I hear a lot of people offer a wide range of advice on how you should make career decisions. That doesn’t mean that someone is wrong and another is right, even if they contradict each other. It tells me that there are many different ways to make this work. So, take my advice with a grain of salt and know that this has worked for me, but it might not be right for you. **fair warning, this post is going to have lots of links to the things I am referencing – It is definitely self-serving but I hope it is also informational.

Something I have tried to do is look for opportunities to monetize things that I am already doing. There are some obvious things, like making merchandise out of the images you are creating. It doesn’t take a ton more time out of my schedule to produce prints and such, but it can be a good additional income. Nothing new there. But it pays off to keep your eyes and mind open to what people are making and buying out there!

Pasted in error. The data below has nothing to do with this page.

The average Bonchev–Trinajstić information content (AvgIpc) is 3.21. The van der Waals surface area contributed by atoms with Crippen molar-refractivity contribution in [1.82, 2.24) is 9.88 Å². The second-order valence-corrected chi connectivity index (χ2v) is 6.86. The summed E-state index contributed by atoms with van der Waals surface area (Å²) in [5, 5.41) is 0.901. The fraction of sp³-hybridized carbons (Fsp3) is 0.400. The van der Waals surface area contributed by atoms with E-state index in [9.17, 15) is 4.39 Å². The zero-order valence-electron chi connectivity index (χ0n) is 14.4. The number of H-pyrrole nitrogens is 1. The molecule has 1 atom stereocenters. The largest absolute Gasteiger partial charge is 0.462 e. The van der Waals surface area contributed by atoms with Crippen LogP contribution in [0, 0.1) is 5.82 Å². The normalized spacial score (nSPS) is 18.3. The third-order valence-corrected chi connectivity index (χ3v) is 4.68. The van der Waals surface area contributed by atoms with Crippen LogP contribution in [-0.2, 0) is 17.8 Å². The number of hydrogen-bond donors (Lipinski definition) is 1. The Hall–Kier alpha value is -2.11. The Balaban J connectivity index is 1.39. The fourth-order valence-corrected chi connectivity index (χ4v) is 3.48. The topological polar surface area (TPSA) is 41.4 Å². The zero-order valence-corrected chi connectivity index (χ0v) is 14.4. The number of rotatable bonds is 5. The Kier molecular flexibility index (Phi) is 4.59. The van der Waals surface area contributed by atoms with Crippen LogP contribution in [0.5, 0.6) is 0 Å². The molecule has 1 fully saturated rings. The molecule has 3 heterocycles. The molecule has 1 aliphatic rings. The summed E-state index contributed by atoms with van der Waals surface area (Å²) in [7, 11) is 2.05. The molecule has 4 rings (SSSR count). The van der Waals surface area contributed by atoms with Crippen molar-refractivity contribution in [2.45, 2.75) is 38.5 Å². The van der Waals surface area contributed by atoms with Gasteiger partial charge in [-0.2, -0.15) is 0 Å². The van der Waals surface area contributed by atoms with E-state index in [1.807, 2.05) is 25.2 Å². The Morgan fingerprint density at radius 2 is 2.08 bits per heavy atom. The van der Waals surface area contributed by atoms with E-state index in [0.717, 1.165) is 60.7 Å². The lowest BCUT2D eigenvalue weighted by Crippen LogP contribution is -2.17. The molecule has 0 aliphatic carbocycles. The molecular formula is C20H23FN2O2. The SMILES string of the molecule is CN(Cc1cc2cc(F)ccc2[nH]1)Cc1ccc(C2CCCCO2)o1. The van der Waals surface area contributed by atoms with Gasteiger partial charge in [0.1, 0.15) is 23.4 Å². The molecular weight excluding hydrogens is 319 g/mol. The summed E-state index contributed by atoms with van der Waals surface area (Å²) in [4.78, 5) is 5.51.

After originals and commissions, prints and playmats are strong money-makers for me. I haven’t tried pins and stickers, but I know for some those are valuable money makers. Token cards are gaining in popularity among Magic: the Gathering artists and I know some artists who can show up to an event and just sell tokens and have a great show! The great thing about all these is that you are making money on a painting after the initial commission has been paid.

My most popular playmat 🙂

Prints of two Heralds from Sanderson’s Stormlight Archive series

Doing traditional sketches and color studies is another proven way to gain a little more income for something you might already be doing. I have found that if someone can’t afford the final painting, they can usually afford the color study or pencil sketch if it’s something they really love. I still do some digital work, but whenever possible I work everything traditionally to take advantage of the opportunity and create more income opportunities.